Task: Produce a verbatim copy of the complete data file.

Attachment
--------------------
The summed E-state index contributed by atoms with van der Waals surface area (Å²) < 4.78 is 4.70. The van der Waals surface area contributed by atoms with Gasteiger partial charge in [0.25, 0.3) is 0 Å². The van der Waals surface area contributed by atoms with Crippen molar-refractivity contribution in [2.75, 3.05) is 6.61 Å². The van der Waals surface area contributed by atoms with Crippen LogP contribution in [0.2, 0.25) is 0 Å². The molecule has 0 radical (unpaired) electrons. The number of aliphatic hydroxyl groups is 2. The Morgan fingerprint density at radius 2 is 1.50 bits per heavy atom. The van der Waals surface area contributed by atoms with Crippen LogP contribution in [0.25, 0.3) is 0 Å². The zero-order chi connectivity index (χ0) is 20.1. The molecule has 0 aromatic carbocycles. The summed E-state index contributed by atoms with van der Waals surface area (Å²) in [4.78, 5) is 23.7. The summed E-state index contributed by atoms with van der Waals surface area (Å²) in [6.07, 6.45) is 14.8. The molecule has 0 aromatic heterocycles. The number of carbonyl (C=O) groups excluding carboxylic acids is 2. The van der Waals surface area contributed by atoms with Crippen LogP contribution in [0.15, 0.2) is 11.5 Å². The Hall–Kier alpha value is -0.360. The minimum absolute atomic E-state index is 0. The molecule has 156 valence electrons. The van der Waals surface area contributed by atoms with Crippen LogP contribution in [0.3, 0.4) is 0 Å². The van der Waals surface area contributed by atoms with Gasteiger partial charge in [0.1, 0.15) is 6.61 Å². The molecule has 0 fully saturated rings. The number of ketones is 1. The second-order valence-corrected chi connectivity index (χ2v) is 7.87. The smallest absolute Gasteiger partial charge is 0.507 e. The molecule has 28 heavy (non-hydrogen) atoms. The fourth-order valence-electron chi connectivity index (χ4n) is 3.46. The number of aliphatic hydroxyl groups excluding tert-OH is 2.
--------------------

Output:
The summed E-state index contributed by atoms with van der Waals surface area (Å²) < 4.78 is 4.70. The van der Waals surface area contributed by atoms with Gasteiger partial charge in [0.25, 0.3) is 0 Å². The van der Waals surface area contributed by atoms with Crippen molar-refractivity contribution in [2.75, 3.05) is 6.61 Å². The van der Waals surface area contributed by atoms with Crippen LogP contribution in [0.2, 0.25) is 0 Å². The molecule has 0 radical (unpaired) electrons. The number of aliphatic hydroxyl groups is 2. The Morgan fingerprint density at radius 2 is 1.50 bits per heavy atom. The van der Waals surface area contributed by atoms with Crippen LogP contribution in [0.25, 0.3) is 0 Å². The zero-order chi connectivity index (χ0) is 20.1. The molecule has 0 aromatic carbocycles. The summed E-state index contributed by atoms with van der Waals surface area (Å²) in [4.78, 5) is 23.7. The summed E-state index contributed by atoms with van der Waals surface area (Å²) in [6.07, 6.45) is 14.8. The molecule has 0 aromatic heterocycles. The number of carbonyl (C=O) groups excluding carboxylic acids is 2. The van der Waals surface area contributed by atoms with Crippen LogP contribution in [0.15, 0.2) is 11.5 Å². The Hall–Kier alpha value is -0.360. The minimum absolute atomic E-state index is 0. The molecule has 156 valence electrons. The van der Waals surface area contributed by atoms with Crippen LogP contribution in [0.3, 0.4) is 0 Å². The van der Waals surface area contributed by atoms with Gasteiger partial charge in [0.1, 0.15) is 6.61 Å². The molecule has 0 fully saturated rings. The number of ketones is 1. The second-order valence-corrected chi connectivity index (χ2v) is 7.87. The smallest absolute Gasteiger partial charge is 0.507 e. The molecule has 28 heavy (non-hydrogen) atoms. The fourth-order valence-electron chi connectivity index (χ4n) is 3.46. The number of aliphatic hydroxyl groups excluding tert-OH is 2.